How to Install ATV Tracks
ATV tracks allow you to ride in deep snow even snowmobiles can't tackle and to avoid being stuck in both muddy and swampy terrain. You can install them when you want them, say for the winter, and go back to your regular tires and then go back to tracks, whenever it is convenient for you. They aren't difficult to install either, though it is a little time-consuming, particularly the first time. Read this post to learn how to install ATV tracks.
Read the installation instructions that came with your track system to have an idea of what it takes to install ATV tracks beforehand and make sure the system came with all the necessary parts.
You will need:
- a floor jack
- jack stands
- a power drill (for the nuts or it will take forever)
- a screwdriver
- a wrench
- measuring tape
To check the track tension, you'll also need a track tension testing tool.
Ensure the engine is off and the exhaust pipes are cool.
Position the ATV tracks near the tires they will be replacing. Direction of rotation usually doesn't matter with front tracks, but rear tracks usually have indicators telling you the necessary direction of rotation.
Loosen the front tires.
Raise the front of the ATV on the jack and make sure the ATV is secure on jack stands.
Remove the first tire you plan to replace and set it down out of the way.
There is a flat metal brush guard on the A-arm behind where the wheel was. Remove it to make your work much easier. There should be just one bolt to loosen and then you can unclip the brush guard.
Attach the metal brackets that go under and above the A-arm. The instructional manual will give you the specifics. It is much easier to loosely connect all the pieces and then tighten them when you're done rather than trying to get one piece firmly in place and then connect them. When these are in place, you can reattach the brush guard.
Lift the track into place. It can be a little awkward because of their shape. The height you have the ATV raised could make it a little simpler. You might want to adjust the height. It's whatever works for you.
There is a track arm that will cover one of the lug nuts. You can do the three nuts you can see, turn the arm by manually turning the tracks, and then do the last one.
The job is not complete yet, but it's easier to do the remaining steps while the ATV is on the ground, so you should attach the tracks on the other side and then lower your ATV. You can do the final steps on both tires when that's done.
Attach the other front track just like you did the first, then lower the ATV.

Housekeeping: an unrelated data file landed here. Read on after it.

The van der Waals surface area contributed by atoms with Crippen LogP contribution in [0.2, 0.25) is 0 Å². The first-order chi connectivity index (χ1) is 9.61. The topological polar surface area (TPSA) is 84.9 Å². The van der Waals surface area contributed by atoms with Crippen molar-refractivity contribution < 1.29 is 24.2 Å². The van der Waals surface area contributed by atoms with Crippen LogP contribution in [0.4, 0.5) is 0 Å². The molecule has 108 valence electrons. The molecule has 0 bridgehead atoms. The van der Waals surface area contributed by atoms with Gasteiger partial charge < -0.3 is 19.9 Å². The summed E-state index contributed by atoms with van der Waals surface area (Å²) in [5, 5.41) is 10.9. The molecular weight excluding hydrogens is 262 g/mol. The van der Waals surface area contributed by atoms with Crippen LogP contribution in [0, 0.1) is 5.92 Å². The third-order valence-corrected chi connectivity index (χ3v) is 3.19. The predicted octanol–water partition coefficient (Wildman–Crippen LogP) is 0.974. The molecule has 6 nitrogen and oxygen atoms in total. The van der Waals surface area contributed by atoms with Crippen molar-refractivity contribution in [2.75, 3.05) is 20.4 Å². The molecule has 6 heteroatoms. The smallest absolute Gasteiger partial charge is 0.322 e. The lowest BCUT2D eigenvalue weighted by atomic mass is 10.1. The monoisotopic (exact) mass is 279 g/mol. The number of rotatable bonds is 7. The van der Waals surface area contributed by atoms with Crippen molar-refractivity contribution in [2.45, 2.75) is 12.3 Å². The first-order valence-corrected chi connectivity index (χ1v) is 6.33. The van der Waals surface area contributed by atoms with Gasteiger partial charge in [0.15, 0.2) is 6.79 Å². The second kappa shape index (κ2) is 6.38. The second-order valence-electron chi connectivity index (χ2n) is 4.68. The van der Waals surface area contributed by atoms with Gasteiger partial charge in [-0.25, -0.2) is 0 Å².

Repeat all of the steps above for the rear tracks.
Tracks need to be aligned just like your tires do for riding control and to prevent excess wear and tear. The steps to align your tracks are pretty much identical to aligning your tires. Use your owner's manual to see the specific measurements you need to attain.
ATV tracks have an additional need, the correct attack angle. This refers to the vertical position of the tires.
Turn the handlebars to ensure the tires are pointing straight ahead.
Take a small board or something else rigid and straight and place it on top of the rear wheel of the track. Hold it out straight and measure fr om the ground to the board. Apply pressure to the top front of the track to make sure it stays flat on the ground/floor while you do this.
If the measurement doesn't match the one specified in the manual, read the track's instruction manual for the exact steps to adjust the stabilizer arm and achieve the right measurement.
The track tension tool is the best way to measure the tension to make sure it matches the manual's specifications. The tension requirements also change depending on where you'll be taking your ATV. Summer use in mud and swamps require different tension from snow.
The exact details may vary for your tracks, but there should be a jam nut to loosen between the wheels which allows you to turn the adjusting nut to change the tension.
Do not ever loosen the tensioner assembly bolt. It is not necessary and will require complete track realignment.
Removing the tracks is just undoing what you did and replacing and aligning the tires.
You can semi-attach the parts to themselves for easy storage and a quicker reinstallation, but don't leave any parts attached to the ATV to save steps.
Check the attack angle, alignment, and track tension every time you install ATV tracks.